Many mid-sized companies are still nervous about opening themselves to potential attacks if they go online. But smaller companies use social media because it’s a free marketing tool, and an easy way to get their message out and solve issues. Luke Nicholas, owner of Epic Beer, finds his social networks work as a virtual sales team. “I’ll have someone tweet that they can’t find my beer in their local supermarket. I can direct them to go and request it be stocked, then tell them the closest place to find it while they wait. If that supermarket already does stock it, I can have an order out and shipped overnight ready for the next day.”
Nicholas is part of a growing number of small business owners who rely on the social networks they’ve created. “If I’ve got an issue I can’t resolve, I can ask the Twitterverse, and someone will know someone who can help me.” Enjoying the interaction with customers is part of the experience. “I like knowing that if there was an issue, people know how to reach me, and feel a connection with me. They know who to come to.”
Creating a connection with others can help you reduce negative PR. Simon calls a negative tirade a tweet storm as it can quickly build and overtake you. If you have good networks, they can help you fight against it. “Understand what social media means for your company. The first step is to research using monitoring tools, looking at what people are saying at the moment about your brands and your products. You need to understand that there is no PR department or marketing department out there that can be big enough to handle tweet storms – it’s just not possible. You have to empower your employees and to build your network with fans and advocates. It depends on your company’s strategy as to how you will do that, but to build your community, to engage your employees using social media policies is the first thing you have to do.”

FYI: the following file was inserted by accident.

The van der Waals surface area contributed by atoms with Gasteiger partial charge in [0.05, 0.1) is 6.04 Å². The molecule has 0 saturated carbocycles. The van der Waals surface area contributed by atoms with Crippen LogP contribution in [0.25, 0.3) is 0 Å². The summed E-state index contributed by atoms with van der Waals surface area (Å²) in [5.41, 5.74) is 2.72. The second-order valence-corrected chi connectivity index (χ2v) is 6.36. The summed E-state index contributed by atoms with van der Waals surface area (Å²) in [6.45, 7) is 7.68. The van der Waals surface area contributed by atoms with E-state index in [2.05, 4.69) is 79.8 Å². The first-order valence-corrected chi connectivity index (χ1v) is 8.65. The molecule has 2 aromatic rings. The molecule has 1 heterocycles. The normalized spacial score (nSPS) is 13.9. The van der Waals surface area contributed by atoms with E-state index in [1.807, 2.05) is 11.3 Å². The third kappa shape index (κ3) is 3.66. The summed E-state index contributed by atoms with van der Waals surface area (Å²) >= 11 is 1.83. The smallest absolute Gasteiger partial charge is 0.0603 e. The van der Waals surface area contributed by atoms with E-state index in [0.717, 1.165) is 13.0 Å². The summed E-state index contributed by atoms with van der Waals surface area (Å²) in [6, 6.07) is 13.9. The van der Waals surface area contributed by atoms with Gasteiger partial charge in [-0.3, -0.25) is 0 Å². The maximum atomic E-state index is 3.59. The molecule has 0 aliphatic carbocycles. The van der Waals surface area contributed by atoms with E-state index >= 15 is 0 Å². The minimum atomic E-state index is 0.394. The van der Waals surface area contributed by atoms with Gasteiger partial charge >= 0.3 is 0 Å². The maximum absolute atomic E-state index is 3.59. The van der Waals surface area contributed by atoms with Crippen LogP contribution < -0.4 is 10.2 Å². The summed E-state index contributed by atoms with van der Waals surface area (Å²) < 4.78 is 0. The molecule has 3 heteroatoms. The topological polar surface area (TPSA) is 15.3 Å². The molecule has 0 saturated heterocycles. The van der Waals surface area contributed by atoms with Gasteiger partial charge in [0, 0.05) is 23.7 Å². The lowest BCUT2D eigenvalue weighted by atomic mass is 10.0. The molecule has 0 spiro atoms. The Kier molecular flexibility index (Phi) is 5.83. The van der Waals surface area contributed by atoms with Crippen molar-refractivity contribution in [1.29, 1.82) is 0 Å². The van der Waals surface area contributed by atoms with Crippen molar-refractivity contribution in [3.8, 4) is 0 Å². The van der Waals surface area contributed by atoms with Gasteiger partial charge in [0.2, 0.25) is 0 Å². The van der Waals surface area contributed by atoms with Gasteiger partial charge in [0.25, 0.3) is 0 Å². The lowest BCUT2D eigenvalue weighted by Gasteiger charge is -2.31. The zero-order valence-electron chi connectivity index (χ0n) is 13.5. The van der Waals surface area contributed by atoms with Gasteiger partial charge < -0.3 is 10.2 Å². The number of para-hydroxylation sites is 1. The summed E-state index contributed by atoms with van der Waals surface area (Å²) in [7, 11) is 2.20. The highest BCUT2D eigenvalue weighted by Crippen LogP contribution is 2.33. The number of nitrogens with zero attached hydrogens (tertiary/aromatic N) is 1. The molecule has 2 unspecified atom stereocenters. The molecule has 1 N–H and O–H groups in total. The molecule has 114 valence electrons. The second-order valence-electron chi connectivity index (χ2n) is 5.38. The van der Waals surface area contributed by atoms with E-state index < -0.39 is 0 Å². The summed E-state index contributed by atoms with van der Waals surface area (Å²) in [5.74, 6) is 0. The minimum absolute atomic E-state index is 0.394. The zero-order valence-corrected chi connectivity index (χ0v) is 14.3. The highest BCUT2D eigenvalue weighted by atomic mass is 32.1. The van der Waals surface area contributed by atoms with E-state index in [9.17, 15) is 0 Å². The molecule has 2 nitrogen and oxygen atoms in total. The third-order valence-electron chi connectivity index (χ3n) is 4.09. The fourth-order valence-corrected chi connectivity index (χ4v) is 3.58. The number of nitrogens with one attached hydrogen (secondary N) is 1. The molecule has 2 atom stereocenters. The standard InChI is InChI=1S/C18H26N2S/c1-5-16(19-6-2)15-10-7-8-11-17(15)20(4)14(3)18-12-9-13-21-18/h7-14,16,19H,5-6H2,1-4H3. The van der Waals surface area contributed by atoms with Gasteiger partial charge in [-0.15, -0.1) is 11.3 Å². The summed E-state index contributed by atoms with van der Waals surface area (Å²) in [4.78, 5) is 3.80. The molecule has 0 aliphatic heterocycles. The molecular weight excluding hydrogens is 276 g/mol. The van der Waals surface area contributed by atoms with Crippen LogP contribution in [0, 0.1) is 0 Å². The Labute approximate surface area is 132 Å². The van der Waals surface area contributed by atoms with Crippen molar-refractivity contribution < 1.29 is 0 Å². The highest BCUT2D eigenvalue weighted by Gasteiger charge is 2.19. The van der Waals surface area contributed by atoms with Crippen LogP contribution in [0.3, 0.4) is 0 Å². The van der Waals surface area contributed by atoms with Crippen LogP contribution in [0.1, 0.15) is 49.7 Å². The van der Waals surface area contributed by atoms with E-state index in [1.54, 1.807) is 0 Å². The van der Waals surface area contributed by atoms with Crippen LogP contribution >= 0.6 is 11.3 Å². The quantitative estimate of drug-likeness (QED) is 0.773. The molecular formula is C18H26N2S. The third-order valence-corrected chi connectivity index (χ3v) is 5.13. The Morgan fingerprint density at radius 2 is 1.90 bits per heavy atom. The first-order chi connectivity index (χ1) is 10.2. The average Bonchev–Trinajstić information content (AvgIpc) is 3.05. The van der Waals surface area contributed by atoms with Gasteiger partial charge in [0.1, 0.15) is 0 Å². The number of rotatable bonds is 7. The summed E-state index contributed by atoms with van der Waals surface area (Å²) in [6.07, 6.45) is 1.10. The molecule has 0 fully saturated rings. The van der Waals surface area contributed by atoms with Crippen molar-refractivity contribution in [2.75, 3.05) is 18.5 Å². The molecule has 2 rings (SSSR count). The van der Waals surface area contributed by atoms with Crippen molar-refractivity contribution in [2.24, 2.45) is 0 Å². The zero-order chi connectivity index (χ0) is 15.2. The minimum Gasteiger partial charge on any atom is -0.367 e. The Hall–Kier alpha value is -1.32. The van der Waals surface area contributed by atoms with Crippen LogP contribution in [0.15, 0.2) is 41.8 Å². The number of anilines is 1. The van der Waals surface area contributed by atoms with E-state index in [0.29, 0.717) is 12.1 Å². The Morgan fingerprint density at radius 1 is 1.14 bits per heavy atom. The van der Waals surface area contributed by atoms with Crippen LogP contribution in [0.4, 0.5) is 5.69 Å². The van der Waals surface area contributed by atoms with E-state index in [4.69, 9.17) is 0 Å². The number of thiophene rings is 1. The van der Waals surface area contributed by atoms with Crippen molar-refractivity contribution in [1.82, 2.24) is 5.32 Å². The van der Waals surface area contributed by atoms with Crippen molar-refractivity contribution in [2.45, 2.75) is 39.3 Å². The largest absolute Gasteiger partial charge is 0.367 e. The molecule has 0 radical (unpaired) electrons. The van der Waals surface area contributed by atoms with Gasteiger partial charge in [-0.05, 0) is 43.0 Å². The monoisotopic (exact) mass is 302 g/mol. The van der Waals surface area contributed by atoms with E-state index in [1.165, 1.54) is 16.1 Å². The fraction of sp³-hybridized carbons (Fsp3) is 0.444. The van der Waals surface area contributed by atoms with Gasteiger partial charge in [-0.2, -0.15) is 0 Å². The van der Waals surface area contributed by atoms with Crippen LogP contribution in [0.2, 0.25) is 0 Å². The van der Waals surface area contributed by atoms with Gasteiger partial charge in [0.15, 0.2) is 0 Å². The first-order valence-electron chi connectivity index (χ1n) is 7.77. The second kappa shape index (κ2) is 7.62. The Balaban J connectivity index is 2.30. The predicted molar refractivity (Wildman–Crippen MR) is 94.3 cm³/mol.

Brislen found this to be true several months ago when someone tweeted that he hated Vodafone. Brislen jumped in to offer assistance, but his offer was declined and more hate tweets appeared. Brislen found other followers began to tweet the customer, telling him to “pull his head in and accept help instead of complaining about it.”
With journalists using social media for sources, story ideas and scoops, it makes sense for companies who may be at the centre of the story to get in on the scoop from the start. Catherine Arrow says this is an important facet of social media plans for any sized organisation. Many people see the need for a social media plan for their company after a PR disaster hits, but Arrow says that could end up being detrimental to your image. “When people say, ‘okay, if we have a crisis we will use Twitter’, that’s no good if they’ve never used it before. You need to be comfortable in that environment, and have a community built up there already.”
The response is faster because the audience is different. Social media is about everyday people interacting with each other, but there are also high media and PR presences as well as well-known personalities. Having your information re-tweeted and sent out to a large number of people is simple if you’ve built relationships with influencers. It’s a little like the old boys’ networks of old, just faster.